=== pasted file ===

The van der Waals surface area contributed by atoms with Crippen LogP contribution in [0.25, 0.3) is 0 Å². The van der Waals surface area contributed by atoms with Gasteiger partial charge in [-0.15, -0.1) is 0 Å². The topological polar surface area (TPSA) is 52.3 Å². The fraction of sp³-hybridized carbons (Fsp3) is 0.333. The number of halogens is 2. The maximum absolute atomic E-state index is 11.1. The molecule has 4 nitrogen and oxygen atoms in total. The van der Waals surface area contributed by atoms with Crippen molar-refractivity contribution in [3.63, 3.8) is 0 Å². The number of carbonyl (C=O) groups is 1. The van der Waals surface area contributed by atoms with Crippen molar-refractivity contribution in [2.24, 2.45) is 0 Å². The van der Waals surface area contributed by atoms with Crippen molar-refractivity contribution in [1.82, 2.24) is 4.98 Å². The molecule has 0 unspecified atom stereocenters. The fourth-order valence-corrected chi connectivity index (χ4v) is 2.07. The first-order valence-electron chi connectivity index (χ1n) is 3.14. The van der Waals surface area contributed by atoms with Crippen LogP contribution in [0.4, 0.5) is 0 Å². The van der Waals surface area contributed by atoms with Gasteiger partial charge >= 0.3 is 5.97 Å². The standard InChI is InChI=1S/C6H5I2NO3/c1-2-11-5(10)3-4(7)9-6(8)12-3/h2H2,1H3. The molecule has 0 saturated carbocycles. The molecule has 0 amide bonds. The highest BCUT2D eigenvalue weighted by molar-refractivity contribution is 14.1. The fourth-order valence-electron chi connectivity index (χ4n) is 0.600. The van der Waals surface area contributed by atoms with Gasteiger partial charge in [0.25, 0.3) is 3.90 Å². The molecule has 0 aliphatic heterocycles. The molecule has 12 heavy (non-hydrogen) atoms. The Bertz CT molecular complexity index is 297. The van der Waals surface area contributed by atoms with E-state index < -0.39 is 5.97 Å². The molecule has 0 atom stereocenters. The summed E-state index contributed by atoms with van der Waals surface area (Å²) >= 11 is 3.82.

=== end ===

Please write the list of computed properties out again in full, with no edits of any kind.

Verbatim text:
The van der Waals surface area contributed by atoms with Crippen LogP contribution in [0.25, 0.3) is 0 Å². The van der Waals surface area contributed by atoms with Gasteiger partial charge in [-0.15, -0.1) is 0 Å². The topological polar surface area (TPSA) is 52.3 Å². The fraction of sp³-hybridized carbons (Fsp3) is 0.333. The number of halogens is 2. The maximum absolute atomic E-state index is 11.1. The molecule has 4 nitrogen and oxygen atoms in total. The van der Waals surface area contributed by atoms with Crippen molar-refractivity contribution in [3.63, 3.8) is 0 Å². The number of carbonyl (C=O) groups is 1. The van der Waals surface area contributed by atoms with Crippen molar-refractivity contribution in [2.24, 2.45) is 0 Å². The van der Waals surface area contributed by atoms with Crippen molar-refractivity contribution in [1.82, 2.24) is 4.98 Å². The molecule has 0 unspecified atom stereocenters. The fourth-order valence-corrected chi connectivity index (χ4v) is 2.07. The first-order valence-electron chi connectivity index (χ1n) is 3.14. The van der Waals surface area contributed by atoms with Crippen LogP contribution in [0.4, 0.5) is 0 Å². The van der Waals surface area contributed by atoms with Gasteiger partial charge >= 0.3 is 5.97 Å². The standard InChI is InChI=1S/C6H5I2NO3/c1-2-11-5(10)3-4(7)9-6(8)12-3/h2H2,1H3. The molecule has 0 saturated carbocycles. The molecule has 0 amide bonds. The highest BCUT2D eigenvalue weighted by molar-refractivity contribution is 14.1. The fourth-order valence-electron chi connectivity index (χ4n) is 0.600. The van der Waals surface area contributed by atoms with Gasteiger partial charge in [0.25, 0.3) is 3.90 Å². The molecule has 0 aliphatic heterocycles. The molecule has 12 heavy (non-hydrogen) atoms. The Bertz CT molecular complexity index is 297. The van der Waals surface area contributed by atoms with E-state index < -0.39 is 5.97 Å². The molecule has 0 atom stereocenters. The summed E-state index contributed by atoms with van der Waals surface area (Å²) >= 11 is 3.82.